- Volunteers needed! Click here for more information.
- Are you in need of assistance, complete our application for Veteran's Helping Veterans.
- Schedule your 2018 Events now- Host your event at the Warrior Outreach Ranch
- If you need help send us a note
- Veterans and Families are welcome to visit or email us
- Veterans helping Veterans is designed to increase quality of life only
Warrior Outreach, Inc. supports Veterans, Service Members, and their Families by offering a wide variety of equine related activities. Warrior Outreach Ranch offers confidence building, instructional and relaxing opportunities to interact with horses and enjoy family bonding.
Our main focus is to assist Soldiers and Families in transitioning and adjusting to life after traumatic occurrences and family separation due to deployments such as war. Our Horsemanship Program is designed to provide support, similar to equine therapy, to Veteran and their Families in the tri-community area. We are staffed entirely by caring Volunteers and are privately funded by your donations.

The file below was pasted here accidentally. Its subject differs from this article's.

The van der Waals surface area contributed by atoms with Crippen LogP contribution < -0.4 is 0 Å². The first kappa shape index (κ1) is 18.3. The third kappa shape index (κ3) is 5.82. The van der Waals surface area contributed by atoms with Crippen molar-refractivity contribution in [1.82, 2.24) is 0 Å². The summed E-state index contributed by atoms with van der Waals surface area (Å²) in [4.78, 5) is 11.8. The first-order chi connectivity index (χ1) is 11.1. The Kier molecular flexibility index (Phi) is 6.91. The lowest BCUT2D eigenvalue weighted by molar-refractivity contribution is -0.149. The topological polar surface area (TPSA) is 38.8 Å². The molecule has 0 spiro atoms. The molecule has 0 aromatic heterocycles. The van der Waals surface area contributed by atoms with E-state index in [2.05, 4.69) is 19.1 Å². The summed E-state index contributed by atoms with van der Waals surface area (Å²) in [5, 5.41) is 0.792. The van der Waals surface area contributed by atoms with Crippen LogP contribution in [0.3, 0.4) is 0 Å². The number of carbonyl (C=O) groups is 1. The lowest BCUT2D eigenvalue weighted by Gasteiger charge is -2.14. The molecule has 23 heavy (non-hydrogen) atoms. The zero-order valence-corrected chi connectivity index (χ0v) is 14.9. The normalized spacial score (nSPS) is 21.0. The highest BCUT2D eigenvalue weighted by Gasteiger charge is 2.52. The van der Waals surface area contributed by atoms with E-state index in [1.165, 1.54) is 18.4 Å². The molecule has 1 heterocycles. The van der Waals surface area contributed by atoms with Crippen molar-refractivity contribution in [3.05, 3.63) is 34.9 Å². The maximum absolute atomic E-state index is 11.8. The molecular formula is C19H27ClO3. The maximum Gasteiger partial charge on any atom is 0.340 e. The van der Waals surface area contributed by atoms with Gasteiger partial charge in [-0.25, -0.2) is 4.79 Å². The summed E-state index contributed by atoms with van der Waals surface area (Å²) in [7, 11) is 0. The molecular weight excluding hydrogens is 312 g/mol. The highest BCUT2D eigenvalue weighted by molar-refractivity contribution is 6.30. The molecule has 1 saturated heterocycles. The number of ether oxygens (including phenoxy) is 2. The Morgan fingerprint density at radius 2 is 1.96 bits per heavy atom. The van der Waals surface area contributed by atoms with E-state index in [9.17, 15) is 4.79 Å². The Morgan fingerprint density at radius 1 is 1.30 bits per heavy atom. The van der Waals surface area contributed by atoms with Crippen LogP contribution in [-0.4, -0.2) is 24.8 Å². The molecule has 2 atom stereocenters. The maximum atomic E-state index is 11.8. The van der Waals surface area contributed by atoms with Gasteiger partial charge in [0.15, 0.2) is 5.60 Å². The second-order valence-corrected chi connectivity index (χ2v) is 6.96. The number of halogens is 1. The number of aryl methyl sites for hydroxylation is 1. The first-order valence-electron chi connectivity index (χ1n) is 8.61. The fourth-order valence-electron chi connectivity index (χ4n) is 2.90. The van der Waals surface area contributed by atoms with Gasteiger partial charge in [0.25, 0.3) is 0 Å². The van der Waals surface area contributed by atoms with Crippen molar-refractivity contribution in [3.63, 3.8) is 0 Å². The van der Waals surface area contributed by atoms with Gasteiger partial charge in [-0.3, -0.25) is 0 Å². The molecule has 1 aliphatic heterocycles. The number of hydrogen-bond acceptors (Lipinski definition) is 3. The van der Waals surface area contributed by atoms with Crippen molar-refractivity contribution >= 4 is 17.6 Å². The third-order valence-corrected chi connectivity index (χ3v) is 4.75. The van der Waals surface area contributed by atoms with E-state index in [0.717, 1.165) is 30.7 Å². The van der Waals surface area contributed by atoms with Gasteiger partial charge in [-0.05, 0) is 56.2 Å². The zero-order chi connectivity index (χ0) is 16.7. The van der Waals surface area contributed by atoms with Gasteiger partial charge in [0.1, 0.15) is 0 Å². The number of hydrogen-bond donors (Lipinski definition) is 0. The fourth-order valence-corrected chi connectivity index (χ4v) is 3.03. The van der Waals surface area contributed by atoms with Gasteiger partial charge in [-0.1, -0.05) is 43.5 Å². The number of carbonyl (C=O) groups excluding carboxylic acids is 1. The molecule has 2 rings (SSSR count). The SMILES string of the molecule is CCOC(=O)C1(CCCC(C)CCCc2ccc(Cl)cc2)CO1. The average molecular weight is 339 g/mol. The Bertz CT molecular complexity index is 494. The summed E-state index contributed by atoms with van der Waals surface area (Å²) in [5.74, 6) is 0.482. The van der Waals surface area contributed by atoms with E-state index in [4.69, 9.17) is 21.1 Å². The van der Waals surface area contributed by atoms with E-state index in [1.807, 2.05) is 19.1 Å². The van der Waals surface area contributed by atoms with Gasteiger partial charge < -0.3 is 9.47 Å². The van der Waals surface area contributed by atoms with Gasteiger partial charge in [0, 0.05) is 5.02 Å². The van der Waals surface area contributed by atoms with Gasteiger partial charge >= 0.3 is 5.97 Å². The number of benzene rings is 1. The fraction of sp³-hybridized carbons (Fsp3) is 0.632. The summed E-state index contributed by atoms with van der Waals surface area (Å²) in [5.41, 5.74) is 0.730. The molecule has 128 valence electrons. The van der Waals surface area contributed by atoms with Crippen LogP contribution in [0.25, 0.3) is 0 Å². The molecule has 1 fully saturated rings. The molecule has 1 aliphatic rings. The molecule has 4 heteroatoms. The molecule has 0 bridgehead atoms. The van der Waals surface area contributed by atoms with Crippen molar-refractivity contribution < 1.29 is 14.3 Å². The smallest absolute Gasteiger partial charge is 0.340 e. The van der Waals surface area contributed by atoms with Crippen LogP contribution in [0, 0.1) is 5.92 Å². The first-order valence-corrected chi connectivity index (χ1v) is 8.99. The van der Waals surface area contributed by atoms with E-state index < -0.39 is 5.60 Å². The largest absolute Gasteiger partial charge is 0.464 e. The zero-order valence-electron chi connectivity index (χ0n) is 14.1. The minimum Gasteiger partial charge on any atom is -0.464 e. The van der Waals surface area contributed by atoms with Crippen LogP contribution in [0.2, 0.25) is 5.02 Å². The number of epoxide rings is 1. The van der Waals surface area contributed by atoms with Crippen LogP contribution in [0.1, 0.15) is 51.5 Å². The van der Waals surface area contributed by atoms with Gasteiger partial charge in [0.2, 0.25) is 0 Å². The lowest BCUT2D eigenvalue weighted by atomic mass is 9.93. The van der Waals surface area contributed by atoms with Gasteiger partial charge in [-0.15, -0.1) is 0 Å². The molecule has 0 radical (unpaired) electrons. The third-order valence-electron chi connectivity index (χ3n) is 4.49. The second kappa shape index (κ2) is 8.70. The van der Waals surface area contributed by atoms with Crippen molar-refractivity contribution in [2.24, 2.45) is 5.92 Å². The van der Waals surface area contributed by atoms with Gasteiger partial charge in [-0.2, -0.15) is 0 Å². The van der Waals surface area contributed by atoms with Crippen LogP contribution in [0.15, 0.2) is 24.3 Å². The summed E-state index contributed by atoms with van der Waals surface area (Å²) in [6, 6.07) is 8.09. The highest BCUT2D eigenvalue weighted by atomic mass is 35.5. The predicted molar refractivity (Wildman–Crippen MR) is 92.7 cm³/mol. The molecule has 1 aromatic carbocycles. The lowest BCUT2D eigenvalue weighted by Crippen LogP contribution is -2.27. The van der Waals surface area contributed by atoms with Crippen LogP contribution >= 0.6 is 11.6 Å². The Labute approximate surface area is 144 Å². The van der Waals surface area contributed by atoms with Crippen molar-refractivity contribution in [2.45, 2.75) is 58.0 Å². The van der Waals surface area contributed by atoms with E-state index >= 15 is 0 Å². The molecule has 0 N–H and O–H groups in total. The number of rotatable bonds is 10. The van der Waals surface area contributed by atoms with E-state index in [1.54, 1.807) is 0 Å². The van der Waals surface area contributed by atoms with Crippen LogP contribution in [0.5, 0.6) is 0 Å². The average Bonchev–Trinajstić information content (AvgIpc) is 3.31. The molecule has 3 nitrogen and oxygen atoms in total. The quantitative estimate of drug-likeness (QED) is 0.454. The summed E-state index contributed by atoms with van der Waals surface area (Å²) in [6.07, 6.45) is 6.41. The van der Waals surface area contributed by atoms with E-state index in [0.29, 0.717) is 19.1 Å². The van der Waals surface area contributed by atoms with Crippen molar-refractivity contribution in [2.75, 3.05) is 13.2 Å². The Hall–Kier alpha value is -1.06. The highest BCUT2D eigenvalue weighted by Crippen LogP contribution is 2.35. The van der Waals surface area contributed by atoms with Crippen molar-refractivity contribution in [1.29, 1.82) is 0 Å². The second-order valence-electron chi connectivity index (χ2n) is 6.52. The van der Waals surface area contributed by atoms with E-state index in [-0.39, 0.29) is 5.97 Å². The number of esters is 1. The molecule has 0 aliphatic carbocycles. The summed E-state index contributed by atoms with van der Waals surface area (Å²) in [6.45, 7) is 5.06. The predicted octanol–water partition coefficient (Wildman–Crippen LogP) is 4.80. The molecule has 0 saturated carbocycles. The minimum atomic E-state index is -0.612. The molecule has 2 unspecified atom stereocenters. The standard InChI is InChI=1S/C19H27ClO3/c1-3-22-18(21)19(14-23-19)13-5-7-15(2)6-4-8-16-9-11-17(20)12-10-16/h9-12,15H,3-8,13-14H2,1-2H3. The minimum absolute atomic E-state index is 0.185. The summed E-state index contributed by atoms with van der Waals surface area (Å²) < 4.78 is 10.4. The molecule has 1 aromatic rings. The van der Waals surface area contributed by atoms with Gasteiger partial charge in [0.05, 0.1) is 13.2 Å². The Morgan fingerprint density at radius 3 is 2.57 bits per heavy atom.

Warrior Outreach partners with businesses and Volunteers in the local area to provide a free Veterans Helping Veterans home repair service for disabled and deserving Veterans and their surviving family members. 100% of your contributions go to providing support to those who need it the most. Warrior Outreach, Inc. partners with Heartland Therapeutic Programs.
Samuel Rhodes, founder of Warrior Outreach, is profiled in CNN
Riding for a causeIn 2008, Rhodes started building out his horse ranch and created Warrior Outreach, a non-profit that provides free access to horses for veterans and their families.Vets and their families can come here to learn to ride and groom horses, host kids' birthday parties or just get a moment of solitude on the ranch trails."It started as an idea to get people exposed to horses and get them to understand just how much it helps."Horses have been used for other therapeutic reasons. They've helped people with spinal cord injuries and autism.For Rhodes, caring for the ranch and its 17 horses has helped keep his mind busy."I want structure. I want a routine. I had that in combat."But it hasn't cured him."I still have depression. Life's not easy."Perhaps the biggest thing Warrior Outreach has provided Rhodes and the others vets is a sense of community.